The lawyer for Donald Trump who created a firestorm after erroneously claiming that there is no legal cause of action for marital rape reportedly voted for presidential candidate Barack Obama in 2008.
Trump advisor and counsel Michael Cohen, who may need to take some continuing legal education courses, made the claim that a person cannot rape a spouse while aggressively trying to quash a Daily Beast story that the real estate mogul’s ex-wife Ivana asserted in their early 1990s divorce proceeding that she was raped by The Donald, but not in the “criminal” sense. The allegation originally surfaced in a 1993 book.
Currently the GOP front-runner for the 2016 presidential nomination heading into Thursday night’s first debate, Donald Trump strongly denied the allegation about marital rape rehashed by The Daily Beast, and Ivana Trump quickly put out a statement that “the story is totally without merit” and even endorsed her former husband’s candidacy for the White House.
As the backlash grew over the marital rape comment, Trump — who did not tell Michael Cohen “you’re fired” — nonetheless disavowed Cohen’s legal opinion, which he said was made in anger during the exchange with The Daily Beast reporter, and chided The Daily Beast for publishing a bogus story out of a desparate attempt for relevancy in the media marketplace.
With the controversy about the spousal rape remarks showing no sign of abating, Cohen issued an apology.
“As an attorney, husband and father there are many injustices that offend me but nothing more than charges of rape or racism. They hit me at my core. Rarely am I surprised by the press, but the gall of this particular reporter to make such a reprehensible and false allegation against Mr. Trump truly stunned me. In my moment of shock and anger, I made an inarticulate comment – which I do not believe — and which I apologize for entirely.”
Referring to Michael Cohen as Trump’s loyal “pit bull,” a 2011 report by ABC News revealed that Cohen is, or was, a registered Democrat who voted for Obama the first time around before he became disillusioned with the president’s performance in office.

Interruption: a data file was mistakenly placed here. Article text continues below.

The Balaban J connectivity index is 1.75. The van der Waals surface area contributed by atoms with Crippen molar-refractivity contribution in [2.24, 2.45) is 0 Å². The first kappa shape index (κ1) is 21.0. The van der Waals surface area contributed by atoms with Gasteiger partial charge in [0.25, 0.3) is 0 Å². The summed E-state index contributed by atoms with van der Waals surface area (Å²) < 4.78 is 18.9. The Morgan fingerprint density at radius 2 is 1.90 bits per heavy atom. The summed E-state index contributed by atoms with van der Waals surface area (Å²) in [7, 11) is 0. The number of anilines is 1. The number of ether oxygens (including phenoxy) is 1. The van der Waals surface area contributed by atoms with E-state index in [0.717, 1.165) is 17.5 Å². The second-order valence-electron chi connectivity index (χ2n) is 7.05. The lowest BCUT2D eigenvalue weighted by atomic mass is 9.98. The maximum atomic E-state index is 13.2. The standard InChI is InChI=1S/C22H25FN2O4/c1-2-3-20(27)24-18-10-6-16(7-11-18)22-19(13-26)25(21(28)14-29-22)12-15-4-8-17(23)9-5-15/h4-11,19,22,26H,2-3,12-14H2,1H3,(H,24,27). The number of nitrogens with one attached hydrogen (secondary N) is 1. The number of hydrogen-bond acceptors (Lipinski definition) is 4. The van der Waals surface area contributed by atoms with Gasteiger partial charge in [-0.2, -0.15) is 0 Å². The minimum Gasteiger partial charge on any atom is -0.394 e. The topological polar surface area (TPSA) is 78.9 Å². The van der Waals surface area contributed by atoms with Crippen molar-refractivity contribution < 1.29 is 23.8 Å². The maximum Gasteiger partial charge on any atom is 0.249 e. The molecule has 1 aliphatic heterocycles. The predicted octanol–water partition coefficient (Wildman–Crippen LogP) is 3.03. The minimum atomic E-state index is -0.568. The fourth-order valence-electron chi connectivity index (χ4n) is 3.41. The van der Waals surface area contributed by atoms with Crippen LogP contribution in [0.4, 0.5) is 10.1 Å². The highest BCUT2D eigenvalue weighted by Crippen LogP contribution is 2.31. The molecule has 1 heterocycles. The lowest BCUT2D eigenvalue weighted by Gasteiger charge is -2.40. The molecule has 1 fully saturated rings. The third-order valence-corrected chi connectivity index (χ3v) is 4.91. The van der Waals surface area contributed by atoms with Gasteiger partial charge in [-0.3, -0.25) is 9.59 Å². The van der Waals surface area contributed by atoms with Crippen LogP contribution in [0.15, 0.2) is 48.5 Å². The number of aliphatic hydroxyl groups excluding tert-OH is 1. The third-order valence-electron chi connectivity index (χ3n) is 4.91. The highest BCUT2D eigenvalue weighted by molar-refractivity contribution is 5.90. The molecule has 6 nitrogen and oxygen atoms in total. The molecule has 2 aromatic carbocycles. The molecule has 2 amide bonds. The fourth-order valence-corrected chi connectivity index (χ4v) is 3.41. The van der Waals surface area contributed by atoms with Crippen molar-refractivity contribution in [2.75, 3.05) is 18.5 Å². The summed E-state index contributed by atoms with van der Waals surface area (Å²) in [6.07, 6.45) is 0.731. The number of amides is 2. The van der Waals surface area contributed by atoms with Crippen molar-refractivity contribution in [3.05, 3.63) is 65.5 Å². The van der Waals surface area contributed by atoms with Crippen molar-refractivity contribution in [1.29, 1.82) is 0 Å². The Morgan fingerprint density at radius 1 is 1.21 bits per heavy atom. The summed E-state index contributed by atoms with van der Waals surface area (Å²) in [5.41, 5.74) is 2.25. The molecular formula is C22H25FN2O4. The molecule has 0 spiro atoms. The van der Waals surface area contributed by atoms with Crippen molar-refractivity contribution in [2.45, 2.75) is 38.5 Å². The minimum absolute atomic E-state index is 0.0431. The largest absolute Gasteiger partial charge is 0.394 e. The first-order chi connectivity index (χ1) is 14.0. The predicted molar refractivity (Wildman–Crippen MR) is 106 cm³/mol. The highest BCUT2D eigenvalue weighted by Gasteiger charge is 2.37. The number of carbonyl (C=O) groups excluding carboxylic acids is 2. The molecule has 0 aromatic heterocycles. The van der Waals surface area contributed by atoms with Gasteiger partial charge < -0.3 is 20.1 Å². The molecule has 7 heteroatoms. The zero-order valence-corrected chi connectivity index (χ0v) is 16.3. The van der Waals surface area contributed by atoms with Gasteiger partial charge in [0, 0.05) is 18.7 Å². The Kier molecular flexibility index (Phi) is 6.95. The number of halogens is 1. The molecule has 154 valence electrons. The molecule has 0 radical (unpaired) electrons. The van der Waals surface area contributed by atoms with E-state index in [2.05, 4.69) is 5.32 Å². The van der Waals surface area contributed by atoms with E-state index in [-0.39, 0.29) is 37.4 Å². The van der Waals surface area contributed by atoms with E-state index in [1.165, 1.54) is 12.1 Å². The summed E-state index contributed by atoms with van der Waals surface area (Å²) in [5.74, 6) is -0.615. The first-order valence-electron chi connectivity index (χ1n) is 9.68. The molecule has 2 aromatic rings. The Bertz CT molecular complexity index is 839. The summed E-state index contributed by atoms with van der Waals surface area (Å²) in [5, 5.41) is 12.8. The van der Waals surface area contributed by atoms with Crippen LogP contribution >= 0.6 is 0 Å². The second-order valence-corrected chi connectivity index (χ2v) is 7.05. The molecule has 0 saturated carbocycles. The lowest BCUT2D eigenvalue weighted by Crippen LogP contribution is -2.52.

“The man behind Donald Trump’s possible 2012 presidential campaign is a registered Democrat who voted for Barack Obama in 2008. Not only that, but Michael Cohen, an executive at the Trump Organization who doubles as Trump’s chief political adviser, once volunteered for 1988 presidential candidate Michael Dukakis and worked for a Democratic member of Congress … A lawyer by training, Cohen is Trump’s special counsel and a juggler of people and projects. One minute he’s on the phone with a reporter, the next he’s giving orders to an assistant, and a moment later he’s finalizing a deal on another line — and frequently, he’s doing all three at once.”
Although Trump is now seeking the presidency as a Republican, he has, in the past, himself been a registered Democrat and praised many Democrats (including Obama and the Clintons) and advocated for some of their policies and given money to their party, as well as donating to the Clinton Foundation. In prior election cycles, he has flirted with mounting a third-party presidential campaign as well as considering a 2012 run as the GOP standard-bearer.
Under the circumstances (i.e., the now-disavowed marital rape comment), do you think that Michael Cohen will continue to play a high-profile role in the Donald Trump for president campaign?
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